Thursday 3 June 2021 - Brussels - Eight out of ten transport companies in Belgium want to be completely emission-free in the future. One in three say their vehicles are already running on alternative propulsion, such as CNG, LNG or hybrid. These are some of the striking findings of the “Fuel for the Future” transport study commissioned by ING Belgium together with VIL, Logistics in Wallonia and Thomas More-hogeschool. The researchers sought answers to various questions in the transport and logistics sector, such as what technology they should invest in to make the transition to low-carbon transport. At the same time, the report outlines the vision of the sector. It calls on policymakers to work on supporting measures to green the transport fleet.
Recently, the Federal Government decided that emission-free commercial vehicles should become the norm from 2026 onwards. Within the transport sector, too, there is an ongoing debate about emission-free vehicles: should transport companies invest in trucks and delivery vans that run on natural gas, biodiesel, hydrogen or electricity? The European Green Deal strongly increases the pressure on transport and logistics companies for emission-free solutions. The ambition of this plan is to reduce CO2 emissions by more than 50% by 2030.
“The study provides an overview to the transport sector of alternative fuel types and their cost price, the tax incentives for investing in them and the climate impact. This report gives a direction to our customers and we accompany them in making the right and future-oriented choices.”
Yves Goddefroy, Business Desk Manager Port of Antwerp, ING Belgium
Eight out of ten transport companies want to be low carbon
The survey1 that is part of the study reveals a number of interesting elements about how the sector views the transition to alternative transport options. Four out of five (80%) transport companies in Belgium want to make their operations low carbon. Almost one in three (30%) of those surveyed say they have alternative propulsion vehicles in their fleet. And more than half (53%) want to make the transition to sustainable alternatives for ecological reasons.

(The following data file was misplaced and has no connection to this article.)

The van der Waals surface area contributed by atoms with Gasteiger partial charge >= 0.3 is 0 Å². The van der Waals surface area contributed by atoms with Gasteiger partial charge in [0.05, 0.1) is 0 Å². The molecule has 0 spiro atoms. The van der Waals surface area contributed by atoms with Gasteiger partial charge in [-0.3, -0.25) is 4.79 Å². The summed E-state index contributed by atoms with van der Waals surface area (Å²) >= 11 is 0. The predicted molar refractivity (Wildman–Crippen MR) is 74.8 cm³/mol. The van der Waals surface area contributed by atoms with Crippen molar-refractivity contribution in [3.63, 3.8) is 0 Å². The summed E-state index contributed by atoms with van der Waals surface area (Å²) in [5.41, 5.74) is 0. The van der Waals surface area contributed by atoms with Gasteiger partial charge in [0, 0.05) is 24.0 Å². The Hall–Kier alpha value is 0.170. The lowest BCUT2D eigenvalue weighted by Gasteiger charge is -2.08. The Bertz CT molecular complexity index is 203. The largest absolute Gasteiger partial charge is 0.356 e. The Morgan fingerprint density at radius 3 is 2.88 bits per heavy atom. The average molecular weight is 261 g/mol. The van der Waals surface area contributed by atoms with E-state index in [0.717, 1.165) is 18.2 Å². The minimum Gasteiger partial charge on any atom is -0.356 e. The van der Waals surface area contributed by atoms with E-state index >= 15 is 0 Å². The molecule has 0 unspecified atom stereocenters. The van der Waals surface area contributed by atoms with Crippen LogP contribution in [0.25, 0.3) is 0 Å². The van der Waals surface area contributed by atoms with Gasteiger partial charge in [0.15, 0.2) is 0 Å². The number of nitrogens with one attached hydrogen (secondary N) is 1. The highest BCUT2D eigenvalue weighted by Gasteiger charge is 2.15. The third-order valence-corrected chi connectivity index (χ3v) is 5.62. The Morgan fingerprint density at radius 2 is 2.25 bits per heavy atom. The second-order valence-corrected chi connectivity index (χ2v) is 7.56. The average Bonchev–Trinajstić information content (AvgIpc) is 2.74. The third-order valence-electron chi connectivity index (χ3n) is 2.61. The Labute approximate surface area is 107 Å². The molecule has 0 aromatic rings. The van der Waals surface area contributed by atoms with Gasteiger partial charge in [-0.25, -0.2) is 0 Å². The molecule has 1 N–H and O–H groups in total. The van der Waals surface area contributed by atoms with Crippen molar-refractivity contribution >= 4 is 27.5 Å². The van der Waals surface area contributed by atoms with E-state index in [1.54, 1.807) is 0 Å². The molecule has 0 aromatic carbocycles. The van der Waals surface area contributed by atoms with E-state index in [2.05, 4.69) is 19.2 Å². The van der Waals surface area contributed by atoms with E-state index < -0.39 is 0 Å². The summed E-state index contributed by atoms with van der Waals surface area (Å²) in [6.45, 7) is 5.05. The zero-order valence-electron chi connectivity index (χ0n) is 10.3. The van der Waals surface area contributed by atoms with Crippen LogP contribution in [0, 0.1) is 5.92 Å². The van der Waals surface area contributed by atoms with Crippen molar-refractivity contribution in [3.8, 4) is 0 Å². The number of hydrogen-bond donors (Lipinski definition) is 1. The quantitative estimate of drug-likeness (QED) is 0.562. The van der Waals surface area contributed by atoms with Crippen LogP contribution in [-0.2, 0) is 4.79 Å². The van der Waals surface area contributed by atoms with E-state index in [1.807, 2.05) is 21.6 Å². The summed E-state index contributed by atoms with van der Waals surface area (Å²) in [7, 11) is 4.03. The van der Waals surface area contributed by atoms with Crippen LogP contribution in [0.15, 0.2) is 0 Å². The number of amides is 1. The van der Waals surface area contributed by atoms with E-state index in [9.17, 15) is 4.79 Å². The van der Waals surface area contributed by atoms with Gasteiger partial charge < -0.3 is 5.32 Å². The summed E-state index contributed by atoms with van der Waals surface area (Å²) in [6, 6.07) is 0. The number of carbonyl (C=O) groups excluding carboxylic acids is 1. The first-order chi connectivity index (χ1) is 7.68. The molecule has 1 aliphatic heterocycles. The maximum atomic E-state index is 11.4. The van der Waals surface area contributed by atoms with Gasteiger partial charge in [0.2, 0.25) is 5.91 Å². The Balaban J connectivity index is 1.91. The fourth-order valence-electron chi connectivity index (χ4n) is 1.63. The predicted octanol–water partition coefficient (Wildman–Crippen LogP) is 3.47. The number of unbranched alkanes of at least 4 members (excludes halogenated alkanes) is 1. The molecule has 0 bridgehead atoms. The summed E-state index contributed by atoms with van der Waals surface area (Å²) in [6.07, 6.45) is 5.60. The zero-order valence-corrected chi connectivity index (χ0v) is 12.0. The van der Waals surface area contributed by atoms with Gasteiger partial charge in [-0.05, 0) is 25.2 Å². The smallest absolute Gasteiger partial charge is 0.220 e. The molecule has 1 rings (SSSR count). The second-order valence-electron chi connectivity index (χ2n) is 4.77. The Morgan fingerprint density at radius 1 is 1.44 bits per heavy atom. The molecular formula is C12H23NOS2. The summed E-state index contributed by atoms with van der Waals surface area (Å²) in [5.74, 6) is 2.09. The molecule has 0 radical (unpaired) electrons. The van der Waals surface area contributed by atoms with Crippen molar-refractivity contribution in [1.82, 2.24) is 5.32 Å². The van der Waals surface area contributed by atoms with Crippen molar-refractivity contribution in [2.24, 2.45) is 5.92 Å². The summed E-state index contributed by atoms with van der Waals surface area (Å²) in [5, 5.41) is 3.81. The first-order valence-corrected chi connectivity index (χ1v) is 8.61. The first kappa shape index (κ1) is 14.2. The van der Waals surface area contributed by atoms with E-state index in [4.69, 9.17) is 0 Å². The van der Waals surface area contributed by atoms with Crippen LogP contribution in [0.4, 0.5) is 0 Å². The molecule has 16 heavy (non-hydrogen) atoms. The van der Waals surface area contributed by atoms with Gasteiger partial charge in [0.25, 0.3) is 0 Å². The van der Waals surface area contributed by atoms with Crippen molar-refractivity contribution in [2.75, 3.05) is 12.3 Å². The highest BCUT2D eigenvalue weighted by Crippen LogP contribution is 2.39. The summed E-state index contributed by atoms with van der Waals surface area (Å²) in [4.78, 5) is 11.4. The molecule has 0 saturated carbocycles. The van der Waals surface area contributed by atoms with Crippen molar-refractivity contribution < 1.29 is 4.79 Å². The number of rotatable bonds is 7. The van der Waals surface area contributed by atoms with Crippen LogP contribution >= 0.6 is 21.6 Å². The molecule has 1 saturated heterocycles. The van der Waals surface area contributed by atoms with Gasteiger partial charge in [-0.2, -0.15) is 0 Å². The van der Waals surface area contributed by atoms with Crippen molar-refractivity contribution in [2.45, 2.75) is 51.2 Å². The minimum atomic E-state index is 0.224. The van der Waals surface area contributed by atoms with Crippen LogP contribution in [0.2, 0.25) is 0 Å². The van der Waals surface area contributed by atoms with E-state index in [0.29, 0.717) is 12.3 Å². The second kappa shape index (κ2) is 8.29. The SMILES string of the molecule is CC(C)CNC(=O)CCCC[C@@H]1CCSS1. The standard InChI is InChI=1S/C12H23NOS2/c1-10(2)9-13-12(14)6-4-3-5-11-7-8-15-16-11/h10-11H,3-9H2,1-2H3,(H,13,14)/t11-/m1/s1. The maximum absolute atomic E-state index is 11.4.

On the other hand, the survey also indicates that an environmentally conscious approach is only effective if it is accompanied by sufficient economic profitability. The limited number of loading and filling stations, for example, is still considered a major obstacle.
“The respondents are calling for joint action, with their customers and suppliers on the one hand, and with policymakers on the other, to make the transition to emission-free transport possible. In addition, the participants are experiencing a lack of a long-term vision at European, federal and regional level that supports the greening of the transport fleet. This makes an analysis of the cost and profitability of possible investments more difficult.”
Kris Neyens, Manager Internationalisation, VIL
What alternative propulsion in the future?
- In terms of greenhouse gas emissions, there is little or no profit to be made with LNG in the logistics world. In fact, if the government adds to the pressure, the supply of LNG vehicles could rapidly decline in favour of fully emission-free solutions.
- Once the excise duty on petrol and diesel increases prices and the production of biodiesels becomes cheaper, the use of biodiesels such as HVO (Hydrotreated Vegetable Oil) will be more economical. But for HVO to be sustainable, it must be produced from waste streams or renewable sources. The limited availability of these is the main limitation of HVO.
- Based on current developments and available knowledge, hydrogen is probably best suited for heavy and long transport. Now that hydrogen is also part of the Green Deal, investments in refuelling infrastructure will only be increased. The challenge here is that hydrogen is not yet an emission-free fuel, because the share of green electricity in the energy mix is still too small to produce it on a large scale.
- The speed with which electric transport will enter the logistics world will depend not only on its operational employability, but also on the legal framework.
“The European Green Deal will greatly increase the pressure to provide emission-free solutions. There are still many challenges, but the road to emission-free transport has begun and there is no turning back."
Mark Pecqueur, lecturer and research developer in automotive technology, Thomas More-hogeschool
The full study in Dutch and French can be found below.
About the partners
1 Survey conducted by Logistics in Wallonia and VIL; n = 167